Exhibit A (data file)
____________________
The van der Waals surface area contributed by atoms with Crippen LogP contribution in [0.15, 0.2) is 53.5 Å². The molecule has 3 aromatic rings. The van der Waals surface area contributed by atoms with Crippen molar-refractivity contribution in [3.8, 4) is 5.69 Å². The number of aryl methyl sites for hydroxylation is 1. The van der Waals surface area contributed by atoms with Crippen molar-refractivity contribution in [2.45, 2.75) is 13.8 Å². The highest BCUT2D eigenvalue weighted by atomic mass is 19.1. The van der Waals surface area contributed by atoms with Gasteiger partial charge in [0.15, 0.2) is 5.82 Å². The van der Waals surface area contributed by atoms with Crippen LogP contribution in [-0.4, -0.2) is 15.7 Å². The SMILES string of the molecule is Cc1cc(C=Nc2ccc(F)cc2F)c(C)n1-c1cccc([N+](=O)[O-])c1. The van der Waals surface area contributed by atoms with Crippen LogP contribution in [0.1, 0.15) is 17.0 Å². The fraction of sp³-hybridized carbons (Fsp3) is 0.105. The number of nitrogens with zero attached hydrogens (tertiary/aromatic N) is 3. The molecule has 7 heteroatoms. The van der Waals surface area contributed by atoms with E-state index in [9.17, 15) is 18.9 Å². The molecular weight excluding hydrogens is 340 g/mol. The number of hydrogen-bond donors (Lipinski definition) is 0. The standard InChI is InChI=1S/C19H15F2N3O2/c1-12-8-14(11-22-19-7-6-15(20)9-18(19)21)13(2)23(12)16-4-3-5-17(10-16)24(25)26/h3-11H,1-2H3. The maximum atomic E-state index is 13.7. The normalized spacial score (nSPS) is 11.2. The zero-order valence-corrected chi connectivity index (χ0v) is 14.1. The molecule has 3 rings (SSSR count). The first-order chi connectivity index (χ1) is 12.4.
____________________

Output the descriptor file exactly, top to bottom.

The van der Waals surface area contributed by atoms with Crippen LogP contribution in [0.15, 0.2) is 53.5 Å². The molecule has 3 aromatic rings. The van der Waals surface area contributed by atoms with Crippen molar-refractivity contribution in [3.8, 4) is 5.69 Å². The number of aryl methyl sites for hydroxylation is 1. The van der Waals surface area contributed by atoms with Crippen molar-refractivity contribution in [2.45, 2.75) is 13.8 Å². The highest BCUT2D eigenvalue weighted by atomic mass is 19.1. The van der Waals surface area contributed by atoms with Gasteiger partial charge in [0.15, 0.2) is 5.82 Å². The van der Waals surface area contributed by atoms with Crippen LogP contribution in [-0.4, -0.2) is 15.7 Å². The SMILES string of the molecule is Cc1cc(C=Nc2ccc(F)cc2F)c(C)n1-c1cccc([N+](=O)[O-])c1. The van der Waals surface area contributed by atoms with Crippen LogP contribution in [0.1, 0.15) is 17.0 Å². The fraction of sp³-hybridized carbons (Fsp3) is 0.105. The number of nitrogens with zero attached hydrogens (tertiary/aromatic N) is 3. The molecule has 7 heteroatoms. The van der Waals surface area contributed by atoms with E-state index in [9.17, 15) is 18.9 Å². The molecular weight excluding hydrogens is 340 g/mol. The number of hydrogen-bond donors (Lipinski definition) is 0. The standard InChI is InChI=1S/C19H15F2N3O2/c1-12-8-14(11-22-19-7-6-15(20)9-18(19)21)13(2)23(12)16-4-3-5-17(10-16)24(25)26/h3-11H,1-2H3. The maximum atomic E-state index is 13.7. The normalized spacial score (nSPS) is 11.2. The zero-order valence-corrected chi connectivity index (χ0v) is 14.1. The molecule has 3 rings (SSSR count). The first-order chi connectivity index (χ1) is 12.4.